Virginia Democrat Delegate Joe Morrissey is now facing a number of disturbing charges after a grand jury found there was enough evidence to pursue five indictments against him. Among the counts being pursued by special prosecutor William Neely are felonies related to indecent liberties and possession of child pornography, as well as the solicitation and distribution of such images.
A lesser charge of contributing to the delinquency of a minor is also included in the case against him.
The 56-year-old, who previously served as commonwealth’s attorney in Virginia’s capital, allegedly bragged about his sexual abuse.
“He had sex with [the victim] twice in his law office and texted someone about it,” Neely asserted.
A local NBC report indicates Neely has phone records from both Morrissey and the girl supporting his case.
According to the Richmond Times-Dispatch, the 17-year-old girl’s father was concerned about her relationship with Morrissey, leading police to visit the delegate’s home where they found both the teen and Morrissey.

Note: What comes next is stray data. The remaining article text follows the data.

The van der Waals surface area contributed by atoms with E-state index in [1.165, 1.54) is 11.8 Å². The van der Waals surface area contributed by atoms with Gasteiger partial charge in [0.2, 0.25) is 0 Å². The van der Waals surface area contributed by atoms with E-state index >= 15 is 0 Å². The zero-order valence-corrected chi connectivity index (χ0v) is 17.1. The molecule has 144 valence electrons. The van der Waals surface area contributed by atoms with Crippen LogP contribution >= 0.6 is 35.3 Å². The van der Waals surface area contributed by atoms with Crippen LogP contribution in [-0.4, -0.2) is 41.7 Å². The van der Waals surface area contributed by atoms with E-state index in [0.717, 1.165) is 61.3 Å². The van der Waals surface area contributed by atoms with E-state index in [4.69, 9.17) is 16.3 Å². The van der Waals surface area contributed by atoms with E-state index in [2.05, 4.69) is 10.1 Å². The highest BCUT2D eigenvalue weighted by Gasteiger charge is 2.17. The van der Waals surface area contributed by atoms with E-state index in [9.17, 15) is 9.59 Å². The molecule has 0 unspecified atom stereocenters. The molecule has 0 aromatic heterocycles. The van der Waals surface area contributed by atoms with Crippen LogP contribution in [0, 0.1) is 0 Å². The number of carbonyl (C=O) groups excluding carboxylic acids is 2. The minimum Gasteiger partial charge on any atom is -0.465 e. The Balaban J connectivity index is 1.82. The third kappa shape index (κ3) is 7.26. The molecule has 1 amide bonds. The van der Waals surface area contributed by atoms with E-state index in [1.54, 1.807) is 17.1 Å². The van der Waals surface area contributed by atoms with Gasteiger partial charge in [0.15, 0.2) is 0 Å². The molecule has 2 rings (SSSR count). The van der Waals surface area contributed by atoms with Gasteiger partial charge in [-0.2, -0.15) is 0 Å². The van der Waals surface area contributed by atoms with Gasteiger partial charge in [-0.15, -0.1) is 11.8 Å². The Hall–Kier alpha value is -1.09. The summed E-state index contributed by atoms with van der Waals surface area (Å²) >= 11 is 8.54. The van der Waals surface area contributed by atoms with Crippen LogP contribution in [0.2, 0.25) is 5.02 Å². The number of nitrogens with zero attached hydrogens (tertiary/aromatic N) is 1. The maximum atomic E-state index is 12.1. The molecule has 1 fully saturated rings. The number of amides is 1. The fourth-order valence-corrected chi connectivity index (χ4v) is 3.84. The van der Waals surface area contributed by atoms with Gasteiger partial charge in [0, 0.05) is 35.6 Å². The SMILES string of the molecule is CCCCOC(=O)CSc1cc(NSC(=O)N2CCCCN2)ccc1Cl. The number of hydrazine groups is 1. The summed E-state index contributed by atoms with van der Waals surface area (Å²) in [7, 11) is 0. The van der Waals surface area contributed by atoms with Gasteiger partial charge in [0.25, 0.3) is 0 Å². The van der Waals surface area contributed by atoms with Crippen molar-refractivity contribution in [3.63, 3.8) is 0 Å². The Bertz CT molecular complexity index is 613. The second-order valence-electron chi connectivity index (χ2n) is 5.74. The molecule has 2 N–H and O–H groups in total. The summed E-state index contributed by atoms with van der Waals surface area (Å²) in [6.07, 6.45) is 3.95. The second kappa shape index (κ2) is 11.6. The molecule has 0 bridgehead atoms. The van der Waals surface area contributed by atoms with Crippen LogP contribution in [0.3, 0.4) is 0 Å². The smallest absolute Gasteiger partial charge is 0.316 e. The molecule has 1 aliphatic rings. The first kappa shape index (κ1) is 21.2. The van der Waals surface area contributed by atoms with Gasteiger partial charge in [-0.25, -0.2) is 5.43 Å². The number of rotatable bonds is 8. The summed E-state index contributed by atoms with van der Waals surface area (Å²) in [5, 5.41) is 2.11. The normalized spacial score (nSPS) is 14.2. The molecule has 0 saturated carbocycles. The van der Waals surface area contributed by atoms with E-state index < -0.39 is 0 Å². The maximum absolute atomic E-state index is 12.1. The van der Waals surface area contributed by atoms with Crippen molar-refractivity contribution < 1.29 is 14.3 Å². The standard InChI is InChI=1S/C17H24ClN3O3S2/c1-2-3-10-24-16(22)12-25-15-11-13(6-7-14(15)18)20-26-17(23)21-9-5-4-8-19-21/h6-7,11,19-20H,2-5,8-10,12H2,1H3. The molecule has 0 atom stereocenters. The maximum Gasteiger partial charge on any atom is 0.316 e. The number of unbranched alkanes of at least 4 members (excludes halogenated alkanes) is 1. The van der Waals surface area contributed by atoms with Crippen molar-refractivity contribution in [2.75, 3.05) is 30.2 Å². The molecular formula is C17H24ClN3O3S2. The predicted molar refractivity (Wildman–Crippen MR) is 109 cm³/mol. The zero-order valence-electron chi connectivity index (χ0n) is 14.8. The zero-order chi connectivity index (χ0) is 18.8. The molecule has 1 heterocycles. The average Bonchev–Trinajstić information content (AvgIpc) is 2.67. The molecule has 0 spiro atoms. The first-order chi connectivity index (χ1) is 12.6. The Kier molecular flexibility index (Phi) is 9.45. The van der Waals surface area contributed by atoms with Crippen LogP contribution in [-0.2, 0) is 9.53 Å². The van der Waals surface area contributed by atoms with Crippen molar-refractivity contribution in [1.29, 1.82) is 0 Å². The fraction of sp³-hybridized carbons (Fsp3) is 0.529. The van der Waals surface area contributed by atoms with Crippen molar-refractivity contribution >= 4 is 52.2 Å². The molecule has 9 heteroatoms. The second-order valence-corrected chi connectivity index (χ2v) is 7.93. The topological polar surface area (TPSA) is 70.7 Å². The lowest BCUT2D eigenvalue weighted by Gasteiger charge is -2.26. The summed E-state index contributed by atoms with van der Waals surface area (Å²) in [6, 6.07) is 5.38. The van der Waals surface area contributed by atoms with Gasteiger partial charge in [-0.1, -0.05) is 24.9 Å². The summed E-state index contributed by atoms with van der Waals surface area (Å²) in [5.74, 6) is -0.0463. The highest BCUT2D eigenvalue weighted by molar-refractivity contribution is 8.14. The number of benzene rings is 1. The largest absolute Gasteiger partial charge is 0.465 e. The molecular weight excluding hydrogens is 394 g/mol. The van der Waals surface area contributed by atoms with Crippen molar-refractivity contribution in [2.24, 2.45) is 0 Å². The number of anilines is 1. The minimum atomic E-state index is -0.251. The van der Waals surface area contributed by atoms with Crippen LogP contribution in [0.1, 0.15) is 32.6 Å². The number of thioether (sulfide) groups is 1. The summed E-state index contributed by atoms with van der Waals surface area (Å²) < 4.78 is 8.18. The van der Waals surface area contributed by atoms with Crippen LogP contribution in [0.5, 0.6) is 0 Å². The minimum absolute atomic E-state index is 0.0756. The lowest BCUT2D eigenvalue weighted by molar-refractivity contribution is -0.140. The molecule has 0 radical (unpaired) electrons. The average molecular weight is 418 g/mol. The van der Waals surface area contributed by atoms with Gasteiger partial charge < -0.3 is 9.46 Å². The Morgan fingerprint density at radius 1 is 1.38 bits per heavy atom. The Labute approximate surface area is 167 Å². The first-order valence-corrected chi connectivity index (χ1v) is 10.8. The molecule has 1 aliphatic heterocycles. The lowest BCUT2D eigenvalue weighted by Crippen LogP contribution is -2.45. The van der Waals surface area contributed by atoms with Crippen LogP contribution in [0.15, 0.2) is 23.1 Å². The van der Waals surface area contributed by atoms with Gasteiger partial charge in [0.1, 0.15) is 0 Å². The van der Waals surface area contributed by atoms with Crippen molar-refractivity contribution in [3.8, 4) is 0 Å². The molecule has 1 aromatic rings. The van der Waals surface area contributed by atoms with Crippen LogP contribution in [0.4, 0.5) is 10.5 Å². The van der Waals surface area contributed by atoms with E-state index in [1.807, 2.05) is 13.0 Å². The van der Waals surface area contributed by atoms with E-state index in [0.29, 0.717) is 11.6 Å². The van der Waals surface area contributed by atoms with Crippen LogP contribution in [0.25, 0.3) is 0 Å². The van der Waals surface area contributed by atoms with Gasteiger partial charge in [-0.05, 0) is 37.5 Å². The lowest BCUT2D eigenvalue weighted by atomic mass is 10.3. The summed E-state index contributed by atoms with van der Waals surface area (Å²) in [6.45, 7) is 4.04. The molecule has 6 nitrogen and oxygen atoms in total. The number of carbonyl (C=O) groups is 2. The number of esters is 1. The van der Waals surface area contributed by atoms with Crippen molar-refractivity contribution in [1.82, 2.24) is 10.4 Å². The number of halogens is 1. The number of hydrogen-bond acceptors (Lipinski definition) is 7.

Following that development last August, Morrissey’s attorney alleged the teen had lied about her age upon taking a job as a secretary at his law office. Anthony Troy contended his client was a “consummate gentleman” in his interactions with the girl.
The lawyer went on to suggest that even the girl and her family denied any wrongdoing on the delegate’s part. He asserted late last year that the teen, her mother, and her grandmother said “in unequivocal terms, that no sexual activity took place.”
Nevertheless, a grand jury determined Morrissey should stand trial for the charges against him. If convicted, he could reportedly face a total prison sentence of up to 40 years, along with an additional year in jail.
The grand jury investigation had initially been handled by Henrico Commonwealth’s Attorney Shannon Taylor. A financial supporter of Morrissey, she ultimately recused herself from the case. Retired Circuit Court Judge J. Martin Bass took over the deliberation process last year per the direction of the Virginia state Supreme Court.
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This post originally appeared on Western Journalism – Informing And Equipping Americans Who Love Freedom